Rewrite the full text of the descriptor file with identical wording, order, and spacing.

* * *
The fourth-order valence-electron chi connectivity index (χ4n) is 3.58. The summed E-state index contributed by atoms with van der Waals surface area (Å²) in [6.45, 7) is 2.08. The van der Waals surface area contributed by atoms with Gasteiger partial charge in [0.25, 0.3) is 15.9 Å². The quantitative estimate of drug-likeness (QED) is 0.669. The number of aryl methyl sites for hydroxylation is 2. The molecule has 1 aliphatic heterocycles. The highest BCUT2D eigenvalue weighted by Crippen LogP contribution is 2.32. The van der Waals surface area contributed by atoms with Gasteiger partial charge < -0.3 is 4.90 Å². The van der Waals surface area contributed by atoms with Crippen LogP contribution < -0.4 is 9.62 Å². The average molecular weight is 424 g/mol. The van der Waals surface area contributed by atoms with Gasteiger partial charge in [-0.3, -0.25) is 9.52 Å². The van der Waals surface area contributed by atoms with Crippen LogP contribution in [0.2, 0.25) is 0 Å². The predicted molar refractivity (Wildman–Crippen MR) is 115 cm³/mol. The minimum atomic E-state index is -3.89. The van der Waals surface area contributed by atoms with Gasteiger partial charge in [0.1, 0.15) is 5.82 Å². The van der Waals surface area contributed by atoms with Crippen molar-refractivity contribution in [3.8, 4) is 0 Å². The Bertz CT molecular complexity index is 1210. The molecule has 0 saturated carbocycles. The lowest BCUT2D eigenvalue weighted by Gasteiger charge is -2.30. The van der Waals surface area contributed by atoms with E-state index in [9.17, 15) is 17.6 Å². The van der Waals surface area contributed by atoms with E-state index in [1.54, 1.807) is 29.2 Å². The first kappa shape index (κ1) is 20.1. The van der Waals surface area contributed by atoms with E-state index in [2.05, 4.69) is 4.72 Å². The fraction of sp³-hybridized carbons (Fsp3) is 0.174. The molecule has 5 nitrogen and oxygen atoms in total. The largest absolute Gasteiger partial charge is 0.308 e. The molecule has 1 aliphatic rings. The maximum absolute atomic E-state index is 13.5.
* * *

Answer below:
The fourth-order valence-electron chi connectivity index (χ4n) is 3.58. The summed E-state index contributed by atoms with van der Waals surface area (Å²) in [6.45, 7) is 2.08. The van der Waals surface area contributed by atoms with Gasteiger partial charge in [0.25, 0.3) is 15.9 Å². The quantitative estimate of drug-likeness (QED) is 0.669. The number of aryl methyl sites for hydroxylation is 2. The molecule has 1 aliphatic heterocycles. The highest BCUT2D eigenvalue weighted by Crippen LogP contribution is 2.32. The van der Waals surface area contributed by atoms with Gasteiger partial charge < -0.3 is 4.90 Å². The van der Waals surface area contributed by atoms with Crippen LogP contribution < -0.4 is 9.62 Å². The average molecular weight is 424 g/mol. The van der Waals surface area contributed by atoms with Gasteiger partial charge in [-0.3, -0.25) is 9.52 Å². The van der Waals surface area contributed by atoms with Crippen LogP contribution in [0.2, 0.25) is 0 Å². The predicted molar refractivity (Wildman–Crippen MR) is 115 cm³/mol. The minimum atomic E-state index is -3.89. The van der Waals surface area contributed by atoms with Gasteiger partial charge in [0.1, 0.15) is 5.82 Å². The van der Waals surface area contributed by atoms with Crippen molar-refractivity contribution in [3.8, 4) is 0 Å². The Bertz CT molecular complexity index is 1210. The molecule has 0 saturated carbocycles. The lowest BCUT2D eigenvalue weighted by Gasteiger charge is -2.30. The van der Waals surface area contributed by atoms with E-state index in [9.17, 15) is 17.6 Å². The van der Waals surface area contributed by atoms with E-state index in [1.54, 1.807) is 29.2 Å². The first kappa shape index (κ1) is 20.1. The van der Waals surface area contributed by atoms with E-state index in [2.05, 4.69) is 4.72 Å². The fraction of sp³-hybridized carbons (Fsp3) is 0.174. The molecule has 5 nitrogen and oxygen atoms in total. The largest absolute Gasteiger partial charge is 0.308 e. The molecule has 1 aliphatic rings. The maximum absolute atomic E-state index is 13.5.